The Rise of Fake BSODs

There has recently been an increasingly number of occurrences of fake BSODs, all of which appear to be malware related. The BSODs are usually poorly designed and easy to spot if you have any experience with Windows or debugging BSODs.

blue screenHowever, the issue becomes rather alarming since many users will not understand the difference between a true BSOD and a fake BSOD, this can lead to several problems for the user.

Furthermore, it has also been found that these fake BSODs do not create any form of dump file in the following two directories:


For Minidumps, the directory path is:


It is important for users to understand that a true BSOD will never ask you to contact a Microsoft technician or provide any guidance on how to contact that said technician. The latest BSOD screen designed by Microsoft can be found below:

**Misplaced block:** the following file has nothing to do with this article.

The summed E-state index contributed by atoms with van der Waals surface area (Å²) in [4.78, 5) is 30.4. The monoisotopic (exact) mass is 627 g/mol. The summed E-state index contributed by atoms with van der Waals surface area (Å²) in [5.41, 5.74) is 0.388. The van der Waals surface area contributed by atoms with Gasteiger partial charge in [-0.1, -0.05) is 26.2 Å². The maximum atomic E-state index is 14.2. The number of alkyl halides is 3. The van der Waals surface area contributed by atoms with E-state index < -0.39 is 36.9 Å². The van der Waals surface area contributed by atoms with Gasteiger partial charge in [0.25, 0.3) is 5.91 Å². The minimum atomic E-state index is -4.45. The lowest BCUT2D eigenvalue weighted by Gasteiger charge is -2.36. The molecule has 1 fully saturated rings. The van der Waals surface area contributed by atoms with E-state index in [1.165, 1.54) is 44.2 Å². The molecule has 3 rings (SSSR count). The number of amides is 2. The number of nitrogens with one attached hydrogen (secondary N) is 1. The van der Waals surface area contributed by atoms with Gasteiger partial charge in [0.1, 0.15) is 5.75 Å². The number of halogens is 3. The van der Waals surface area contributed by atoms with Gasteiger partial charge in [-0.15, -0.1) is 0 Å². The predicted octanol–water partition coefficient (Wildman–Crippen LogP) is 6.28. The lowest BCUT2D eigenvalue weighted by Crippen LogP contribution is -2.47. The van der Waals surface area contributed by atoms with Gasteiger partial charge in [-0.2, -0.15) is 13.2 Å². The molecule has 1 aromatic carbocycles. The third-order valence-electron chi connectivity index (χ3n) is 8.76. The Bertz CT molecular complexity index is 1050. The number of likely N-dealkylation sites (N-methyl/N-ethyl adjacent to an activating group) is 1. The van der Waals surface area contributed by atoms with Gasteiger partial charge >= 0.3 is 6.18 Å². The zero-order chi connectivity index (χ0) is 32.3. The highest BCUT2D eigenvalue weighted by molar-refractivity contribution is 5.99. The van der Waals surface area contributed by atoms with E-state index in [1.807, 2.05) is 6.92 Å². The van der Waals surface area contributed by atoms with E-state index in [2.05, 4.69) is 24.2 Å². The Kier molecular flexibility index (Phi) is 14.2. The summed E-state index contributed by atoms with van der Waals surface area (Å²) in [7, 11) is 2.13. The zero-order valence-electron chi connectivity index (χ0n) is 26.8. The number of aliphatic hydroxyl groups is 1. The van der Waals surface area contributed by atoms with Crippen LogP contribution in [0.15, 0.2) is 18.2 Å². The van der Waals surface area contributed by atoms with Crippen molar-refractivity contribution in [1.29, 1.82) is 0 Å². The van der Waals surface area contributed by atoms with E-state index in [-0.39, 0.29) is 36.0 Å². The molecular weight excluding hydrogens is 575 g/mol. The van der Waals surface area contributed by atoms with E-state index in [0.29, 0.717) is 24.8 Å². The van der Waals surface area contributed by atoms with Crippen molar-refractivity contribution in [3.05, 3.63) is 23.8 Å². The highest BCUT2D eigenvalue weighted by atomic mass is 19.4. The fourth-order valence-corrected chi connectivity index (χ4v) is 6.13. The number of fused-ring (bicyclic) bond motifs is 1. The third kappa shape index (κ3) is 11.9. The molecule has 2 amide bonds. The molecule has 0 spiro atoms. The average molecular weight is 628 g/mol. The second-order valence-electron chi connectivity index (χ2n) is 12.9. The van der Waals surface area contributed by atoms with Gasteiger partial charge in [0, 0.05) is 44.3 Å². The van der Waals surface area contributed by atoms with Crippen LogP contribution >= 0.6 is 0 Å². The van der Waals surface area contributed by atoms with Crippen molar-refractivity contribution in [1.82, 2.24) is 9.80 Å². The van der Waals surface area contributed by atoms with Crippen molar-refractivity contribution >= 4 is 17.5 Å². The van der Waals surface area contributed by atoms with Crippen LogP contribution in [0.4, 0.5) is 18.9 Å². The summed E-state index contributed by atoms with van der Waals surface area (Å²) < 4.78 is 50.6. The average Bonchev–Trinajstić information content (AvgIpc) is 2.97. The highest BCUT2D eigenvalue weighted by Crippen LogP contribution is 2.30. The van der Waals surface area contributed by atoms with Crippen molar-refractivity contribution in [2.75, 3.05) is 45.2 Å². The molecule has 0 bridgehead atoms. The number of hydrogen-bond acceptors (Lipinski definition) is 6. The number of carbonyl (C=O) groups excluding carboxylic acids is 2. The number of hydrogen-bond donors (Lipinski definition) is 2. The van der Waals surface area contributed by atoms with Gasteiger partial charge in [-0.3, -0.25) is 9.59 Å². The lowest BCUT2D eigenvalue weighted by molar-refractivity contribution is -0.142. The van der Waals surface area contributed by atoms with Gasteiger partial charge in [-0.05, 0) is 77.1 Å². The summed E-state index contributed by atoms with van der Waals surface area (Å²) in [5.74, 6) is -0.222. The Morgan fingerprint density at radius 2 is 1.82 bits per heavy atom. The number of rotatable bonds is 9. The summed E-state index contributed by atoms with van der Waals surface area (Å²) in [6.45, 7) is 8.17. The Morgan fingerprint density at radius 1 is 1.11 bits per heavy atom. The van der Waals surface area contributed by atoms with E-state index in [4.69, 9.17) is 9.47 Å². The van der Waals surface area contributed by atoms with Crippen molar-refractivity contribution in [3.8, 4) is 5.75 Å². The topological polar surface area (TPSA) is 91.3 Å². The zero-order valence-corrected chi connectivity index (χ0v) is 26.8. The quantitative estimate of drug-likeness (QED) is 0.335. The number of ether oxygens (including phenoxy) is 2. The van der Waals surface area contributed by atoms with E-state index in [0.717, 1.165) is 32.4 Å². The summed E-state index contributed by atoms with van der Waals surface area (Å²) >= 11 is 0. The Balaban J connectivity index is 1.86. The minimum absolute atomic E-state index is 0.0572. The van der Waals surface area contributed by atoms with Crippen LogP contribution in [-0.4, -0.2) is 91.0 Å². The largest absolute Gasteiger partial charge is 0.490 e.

bsodFortunately, most of these BSODs do not actually commit any malicious actions with regards to the system, but are mostly intended as poor phishing attempts to scare users into contacting a certain telephone number.

The main purpose of this post was simply to increase the awareness of these fake BSODs, and thus to conclude, please find a list of some example of these scams:

Malwarebytes have provided a blog post which explains the internals of one of the fake BSODs – TechSupportScams And The Blue Screen of Death




About 0x14c

I'm currently a Software Developer. My primary interests are Graph Theory, Number Theory, Programming Language Theory, Logic and Windows Debugging.
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